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Supreme Court upholds Madras HC order striking down 10.5 pc Vanniyar quota

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The Supreme Court on Thursday upheld the Madras High Court order on not providing 10.5 percent reservation to the Vanniyar caste in Private Educational Institutions and appointments or posts in the services under the state within the Reservation for the Most Backward Classes and Denotified Communities Act, 2021.

A Bench of Justices L Nageswara Rao and Justice BR Gavai heard a plea filed by the State of Tamil Nadu challenging a judgement by the High Court of Madras, which struck down the law. It held,

“We are of the opinion that there is no basis to treat Vanniyar as a separate group compared to others. Thus, the 2021 Act is ultra vires Articles 14 and 16 of the Constitution.”

The Court further held,

“State cannot be restricted to implement internal reservation on the issue of Presidential assent. Caste can be the basis of internal reservation, but it cannot be the sole basis.”

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The law under challenge, the Tamil Nadu Special Reservation of seats in educational Institutions including Private Educational Institutions and appointments or posts in the services under the State within the Reservation for the Most Backward Classes and Denotified Communities Act, 2021, provided an internal reservation of 10.5 percent for the Vanniyar community within the 20 per cent quota for all Most Backward Classes (MBCs) and Denotified Communities (DNCs).

The special law was purportedly brought to meet the demand of Vanniyars, a caste of MBC, based on claims that they are a numerically predominant community, but were unable to compete with the other communities in the MBC/DNC category.

A Division Bench of the Madras High Court had, however, ruled on November 1 that the law was passed without any quantifiable data on the socio-educational status of the Vanniyars in the services and there was no objective criteria for sub-classifying them.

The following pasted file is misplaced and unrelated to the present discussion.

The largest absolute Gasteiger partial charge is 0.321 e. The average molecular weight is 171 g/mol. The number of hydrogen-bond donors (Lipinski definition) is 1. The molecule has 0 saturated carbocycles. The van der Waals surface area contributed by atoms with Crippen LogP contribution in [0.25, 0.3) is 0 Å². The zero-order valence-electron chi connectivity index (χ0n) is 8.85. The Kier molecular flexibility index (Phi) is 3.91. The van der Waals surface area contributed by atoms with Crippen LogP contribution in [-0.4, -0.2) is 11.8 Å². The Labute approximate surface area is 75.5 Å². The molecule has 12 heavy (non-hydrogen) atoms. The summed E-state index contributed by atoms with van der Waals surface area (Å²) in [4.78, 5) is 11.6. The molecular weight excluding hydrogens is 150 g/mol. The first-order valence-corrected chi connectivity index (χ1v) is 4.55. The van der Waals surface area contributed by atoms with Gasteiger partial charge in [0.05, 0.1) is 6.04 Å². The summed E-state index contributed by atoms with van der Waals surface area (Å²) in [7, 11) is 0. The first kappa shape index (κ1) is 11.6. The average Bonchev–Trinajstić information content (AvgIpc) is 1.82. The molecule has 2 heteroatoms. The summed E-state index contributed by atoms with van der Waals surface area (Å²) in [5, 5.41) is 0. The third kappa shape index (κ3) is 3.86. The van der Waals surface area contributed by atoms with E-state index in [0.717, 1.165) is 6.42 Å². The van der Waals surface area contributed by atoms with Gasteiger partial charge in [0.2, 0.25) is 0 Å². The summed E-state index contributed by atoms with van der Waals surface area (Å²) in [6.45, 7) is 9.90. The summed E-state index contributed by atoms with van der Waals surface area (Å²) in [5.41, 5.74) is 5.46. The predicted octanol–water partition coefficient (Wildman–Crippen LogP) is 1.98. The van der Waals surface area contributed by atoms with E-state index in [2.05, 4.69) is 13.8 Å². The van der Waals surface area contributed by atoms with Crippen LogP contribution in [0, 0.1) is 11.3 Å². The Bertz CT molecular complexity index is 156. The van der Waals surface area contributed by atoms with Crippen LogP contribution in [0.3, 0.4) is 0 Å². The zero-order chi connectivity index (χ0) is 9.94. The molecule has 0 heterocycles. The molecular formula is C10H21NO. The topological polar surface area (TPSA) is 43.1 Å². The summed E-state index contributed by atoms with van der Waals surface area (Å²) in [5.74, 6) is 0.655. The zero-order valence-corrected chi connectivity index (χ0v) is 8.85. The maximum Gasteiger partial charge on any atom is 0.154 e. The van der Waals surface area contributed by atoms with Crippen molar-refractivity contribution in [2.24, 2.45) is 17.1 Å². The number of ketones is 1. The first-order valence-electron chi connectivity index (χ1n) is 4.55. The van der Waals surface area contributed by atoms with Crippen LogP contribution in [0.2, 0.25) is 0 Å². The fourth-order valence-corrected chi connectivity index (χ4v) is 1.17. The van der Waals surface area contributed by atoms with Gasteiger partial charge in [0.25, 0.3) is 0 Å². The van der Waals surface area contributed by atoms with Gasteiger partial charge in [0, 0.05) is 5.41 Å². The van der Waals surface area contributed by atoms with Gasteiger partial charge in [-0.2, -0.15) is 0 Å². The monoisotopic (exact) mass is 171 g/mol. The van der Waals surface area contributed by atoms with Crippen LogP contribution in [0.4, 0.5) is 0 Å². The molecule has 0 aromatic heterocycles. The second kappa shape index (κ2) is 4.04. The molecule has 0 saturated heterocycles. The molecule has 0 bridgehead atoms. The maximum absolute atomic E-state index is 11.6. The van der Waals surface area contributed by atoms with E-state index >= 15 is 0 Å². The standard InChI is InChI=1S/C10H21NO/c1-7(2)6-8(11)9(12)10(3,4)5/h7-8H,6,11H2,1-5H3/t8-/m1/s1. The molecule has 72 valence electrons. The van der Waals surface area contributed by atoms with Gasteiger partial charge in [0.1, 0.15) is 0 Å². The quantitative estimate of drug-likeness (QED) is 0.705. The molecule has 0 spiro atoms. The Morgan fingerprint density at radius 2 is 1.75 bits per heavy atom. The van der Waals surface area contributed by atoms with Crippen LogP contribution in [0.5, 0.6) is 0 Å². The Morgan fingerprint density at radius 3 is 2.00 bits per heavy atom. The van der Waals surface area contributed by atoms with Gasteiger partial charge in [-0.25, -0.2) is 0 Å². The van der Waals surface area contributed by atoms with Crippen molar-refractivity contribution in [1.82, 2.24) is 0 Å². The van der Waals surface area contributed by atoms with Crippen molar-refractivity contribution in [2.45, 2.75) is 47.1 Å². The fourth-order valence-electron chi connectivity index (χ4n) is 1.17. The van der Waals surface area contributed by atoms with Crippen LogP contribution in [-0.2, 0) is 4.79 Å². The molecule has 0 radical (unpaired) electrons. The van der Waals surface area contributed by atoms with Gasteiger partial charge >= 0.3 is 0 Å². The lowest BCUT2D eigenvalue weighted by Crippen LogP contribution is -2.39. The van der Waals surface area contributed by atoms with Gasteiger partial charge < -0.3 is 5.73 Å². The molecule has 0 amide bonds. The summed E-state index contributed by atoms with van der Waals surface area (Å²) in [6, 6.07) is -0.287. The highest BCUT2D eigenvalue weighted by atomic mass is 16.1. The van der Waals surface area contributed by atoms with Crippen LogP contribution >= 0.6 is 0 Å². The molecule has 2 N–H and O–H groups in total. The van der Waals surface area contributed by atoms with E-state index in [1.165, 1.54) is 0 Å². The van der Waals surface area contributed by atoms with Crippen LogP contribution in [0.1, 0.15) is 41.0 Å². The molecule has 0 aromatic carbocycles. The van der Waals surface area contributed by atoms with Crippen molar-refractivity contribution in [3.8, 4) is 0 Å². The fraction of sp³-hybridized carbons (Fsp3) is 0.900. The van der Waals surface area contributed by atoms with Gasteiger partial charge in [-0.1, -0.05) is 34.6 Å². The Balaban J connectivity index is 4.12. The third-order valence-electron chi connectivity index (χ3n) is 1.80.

“The enactment has been passed by the State without any quantifiable data on population, socio-educational status and representation of the backward classes in the services and the sub-classification done by virtue of the impugned Act solely based on population data, in the absence of any objective criteria, is illegal in the eye of law and in violation of the Constitution of India” 

-the High Court had said.

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It had also noted that if the Vanniyar caste is given 10.5 percent reservation out of the 20 percent earmarked for MBCs, the remaining 115 MBCs will get only a 9.5 percent share.

The petitioners contended that after the insertion of the 102nd amendment to the Constitution of India, the State government has no power to identify/classify any community as backward and it is the sole domain of Parliament. Hence, the Act was argued to be in violation of Articles 338-B and 342-A of the Constitution of India.

However, the State government, without waiting for the recommendations of the Commission, passed the Act without consultation with all the stakeholders, especially, those communities who would be affected by the Act, the petitioners argued.

Besides, it was contended that the State of Tamil Nadu granted internal reservation of 10.5 percent out of 20 percent for the Vanniyar community alone. This is over 50 percent earmarked for MBC. In addition, the classification made on a particular premise of offering a larger slot to Vanniyars in MBC, is bad. There cannot be a preferential treatment from among the same class, it was submitted.

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Further, the petitions argued that without there being any census, the Government of Tamil passed a Bill for reservation for Vanniyar community 10.5 percent under MBC without considering caste wise population and there is no data available with the State government to invoke the enabling provisions in the Constitution to provide internal reservation.

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